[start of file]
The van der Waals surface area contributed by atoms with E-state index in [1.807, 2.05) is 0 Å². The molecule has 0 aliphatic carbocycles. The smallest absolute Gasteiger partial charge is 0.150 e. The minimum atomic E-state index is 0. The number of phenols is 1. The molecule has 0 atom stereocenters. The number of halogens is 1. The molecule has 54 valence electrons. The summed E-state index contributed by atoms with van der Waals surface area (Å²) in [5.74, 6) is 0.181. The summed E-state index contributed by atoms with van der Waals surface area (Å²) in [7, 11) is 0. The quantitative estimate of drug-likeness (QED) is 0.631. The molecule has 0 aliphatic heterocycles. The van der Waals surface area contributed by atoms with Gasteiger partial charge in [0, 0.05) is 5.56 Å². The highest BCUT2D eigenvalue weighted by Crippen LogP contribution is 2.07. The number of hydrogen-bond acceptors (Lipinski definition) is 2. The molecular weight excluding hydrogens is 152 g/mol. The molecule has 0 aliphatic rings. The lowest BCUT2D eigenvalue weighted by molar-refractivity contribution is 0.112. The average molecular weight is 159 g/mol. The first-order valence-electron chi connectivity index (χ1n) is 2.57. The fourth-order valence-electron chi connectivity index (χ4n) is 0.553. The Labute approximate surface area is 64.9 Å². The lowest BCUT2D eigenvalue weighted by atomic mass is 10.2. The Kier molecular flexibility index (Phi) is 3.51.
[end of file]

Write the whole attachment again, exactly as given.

The van der Waals surface area contributed by atoms with E-state index in [1.807, 2.05) is 0 Å². The molecule has 0 aliphatic carbocycles. The smallest absolute Gasteiger partial charge is 0.150 e. The minimum atomic E-state index is 0. The number of phenols is 1. The molecule has 0 atom stereocenters. The number of halogens is 1. The molecule has 54 valence electrons. The summed E-state index contributed by atoms with van der Waals surface area (Å²) in [5.74, 6) is 0.181. The summed E-state index contributed by atoms with van der Waals surface area (Å²) in [7, 11) is 0. The quantitative estimate of drug-likeness (QED) is 0.631. The molecule has 0 aliphatic heterocycles. The van der Waals surface area contributed by atoms with Gasteiger partial charge in [0, 0.05) is 5.56 Å². The highest BCUT2D eigenvalue weighted by Crippen LogP contribution is 2.07. The number of hydrogen-bond acceptors (Lipinski definition) is 2. The molecular weight excluding hydrogens is 152 g/mol. The molecule has 0 aliphatic rings. The lowest BCUT2D eigenvalue weighted by molar-refractivity contribution is 0.112. The average molecular weight is 159 g/mol. The first-order valence-electron chi connectivity index (χ1n) is 2.57. The fourth-order valence-electron chi connectivity index (χ4n) is 0.553. The Labute approximate surface area is 64.9 Å². The lowest BCUT2D eigenvalue weighted by atomic mass is 10.2. The Kier molecular flexibility index (Phi) is 3.51.